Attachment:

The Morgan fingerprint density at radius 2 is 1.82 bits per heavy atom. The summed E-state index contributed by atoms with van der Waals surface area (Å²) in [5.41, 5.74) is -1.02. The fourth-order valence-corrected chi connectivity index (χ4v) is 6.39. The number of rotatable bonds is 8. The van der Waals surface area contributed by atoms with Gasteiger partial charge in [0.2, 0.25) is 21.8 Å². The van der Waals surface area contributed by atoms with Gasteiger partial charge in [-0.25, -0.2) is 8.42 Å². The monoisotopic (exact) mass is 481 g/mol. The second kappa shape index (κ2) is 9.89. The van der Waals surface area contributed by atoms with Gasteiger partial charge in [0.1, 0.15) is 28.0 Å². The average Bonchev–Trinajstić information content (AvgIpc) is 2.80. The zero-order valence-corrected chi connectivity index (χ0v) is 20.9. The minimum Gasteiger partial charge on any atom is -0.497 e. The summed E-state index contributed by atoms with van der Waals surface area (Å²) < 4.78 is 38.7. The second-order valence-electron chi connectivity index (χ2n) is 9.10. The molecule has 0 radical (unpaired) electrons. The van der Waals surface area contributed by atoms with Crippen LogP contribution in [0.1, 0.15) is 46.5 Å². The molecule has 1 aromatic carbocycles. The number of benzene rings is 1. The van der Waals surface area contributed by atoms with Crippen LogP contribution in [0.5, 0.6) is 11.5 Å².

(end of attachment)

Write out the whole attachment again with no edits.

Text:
The Morgan fingerprint density at radius 2 is 1.82 bits per heavy atom. The summed E-state index contributed by atoms with van der Waals surface area (Å²) in [5.41, 5.74) is -1.02. The fourth-order valence-corrected chi connectivity index (χ4v) is 6.39. The number of rotatable bonds is 8. The van der Waals surface area contributed by atoms with Gasteiger partial charge in [0.2, 0.25) is 21.8 Å². The van der Waals surface area contributed by atoms with Gasteiger partial charge in [-0.25, -0.2) is 8.42 Å². The monoisotopic (exact) mass is 481 g/mol. The second kappa shape index (κ2) is 9.89. The van der Waals surface area contributed by atoms with Gasteiger partial charge in [0.1, 0.15) is 28.0 Å². The average Bonchev–Trinajstić information content (AvgIpc) is 2.80. The zero-order valence-corrected chi connectivity index (χ0v) is 20.9. The minimum Gasteiger partial charge on any atom is -0.497 e. The summed E-state index contributed by atoms with van der Waals surface area (Å²) < 4.78 is 38.7. The second-order valence-electron chi connectivity index (χ2n) is 9.10. The molecule has 0 radical (unpaired) electrons. The van der Waals surface area contributed by atoms with Crippen LogP contribution in [0.1, 0.15) is 46.5 Å². The molecule has 1 aromatic carbocycles. The number of benzene rings is 1. The van der Waals surface area contributed by atoms with Crippen LogP contribution in [0.5, 0.6) is 11.5 Å².